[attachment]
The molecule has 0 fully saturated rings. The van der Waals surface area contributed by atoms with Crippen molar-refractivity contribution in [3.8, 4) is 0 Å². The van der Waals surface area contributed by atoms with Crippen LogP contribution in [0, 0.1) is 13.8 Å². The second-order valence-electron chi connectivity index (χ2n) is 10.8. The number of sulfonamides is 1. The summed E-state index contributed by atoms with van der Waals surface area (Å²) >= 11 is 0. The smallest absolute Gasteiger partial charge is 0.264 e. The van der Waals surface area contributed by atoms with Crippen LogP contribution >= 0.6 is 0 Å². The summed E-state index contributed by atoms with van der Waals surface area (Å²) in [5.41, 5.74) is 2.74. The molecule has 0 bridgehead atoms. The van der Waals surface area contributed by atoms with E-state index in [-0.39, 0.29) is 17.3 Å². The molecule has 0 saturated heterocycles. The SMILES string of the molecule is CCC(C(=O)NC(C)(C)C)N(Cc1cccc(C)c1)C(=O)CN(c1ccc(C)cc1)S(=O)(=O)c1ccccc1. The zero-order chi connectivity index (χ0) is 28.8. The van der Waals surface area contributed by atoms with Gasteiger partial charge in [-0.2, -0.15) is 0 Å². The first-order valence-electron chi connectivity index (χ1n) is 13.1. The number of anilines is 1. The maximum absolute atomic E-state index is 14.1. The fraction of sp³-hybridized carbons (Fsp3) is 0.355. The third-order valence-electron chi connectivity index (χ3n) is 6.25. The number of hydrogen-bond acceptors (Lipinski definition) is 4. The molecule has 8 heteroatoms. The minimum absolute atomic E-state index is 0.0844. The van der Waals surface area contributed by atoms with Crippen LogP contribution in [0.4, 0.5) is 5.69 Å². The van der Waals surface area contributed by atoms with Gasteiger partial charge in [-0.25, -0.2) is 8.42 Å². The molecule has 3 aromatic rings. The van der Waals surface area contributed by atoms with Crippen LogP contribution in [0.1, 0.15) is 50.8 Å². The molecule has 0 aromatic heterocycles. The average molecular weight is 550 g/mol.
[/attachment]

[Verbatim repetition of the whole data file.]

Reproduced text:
The molecule has 0 fully saturated rings. The van der Waals surface area contributed by atoms with Crippen molar-refractivity contribution in [3.8, 4) is 0 Å². The van der Waals surface area contributed by atoms with Crippen LogP contribution in [0, 0.1) is 13.8 Å². The second-order valence-electron chi connectivity index (χ2n) is 10.8. The number of sulfonamides is 1. The summed E-state index contributed by atoms with van der Waals surface area (Å²) >= 11 is 0. The smallest absolute Gasteiger partial charge is 0.264 e. The van der Waals surface area contributed by atoms with Crippen LogP contribution >= 0.6 is 0 Å². The summed E-state index contributed by atoms with van der Waals surface area (Å²) in [5.41, 5.74) is 2.74. The molecule has 0 bridgehead atoms. The van der Waals surface area contributed by atoms with E-state index in [-0.39, 0.29) is 17.3 Å². The molecule has 0 saturated heterocycles. The SMILES string of the molecule is CCC(C(=O)NC(C)(C)C)N(Cc1cccc(C)c1)C(=O)CN(c1ccc(C)cc1)S(=O)(=O)c1ccccc1. The zero-order chi connectivity index (χ0) is 28.8. The van der Waals surface area contributed by atoms with Gasteiger partial charge in [-0.2, -0.15) is 0 Å². The first-order valence-electron chi connectivity index (χ1n) is 13.1. The number of anilines is 1. The maximum absolute atomic E-state index is 14.1. The fraction of sp³-hybridized carbons (Fsp3) is 0.355. The third-order valence-electron chi connectivity index (χ3n) is 6.25. The number of hydrogen-bond acceptors (Lipinski definition) is 4. The molecule has 8 heteroatoms. The minimum absolute atomic E-state index is 0.0844. The van der Waals surface area contributed by atoms with Crippen LogP contribution in [0.4, 0.5) is 5.69 Å². The van der Waals surface area contributed by atoms with Gasteiger partial charge in [-0.25, -0.2) is 8.42 Å². The molecule has 3 aromatic rings. The van der Waals surface area contributed by atoms with Crippen LogP contribution in [0.1, 0.15) is 50.8 Å². The molecule has 0 aromatic heterocycles. The average molecular weight is 550 g/mol.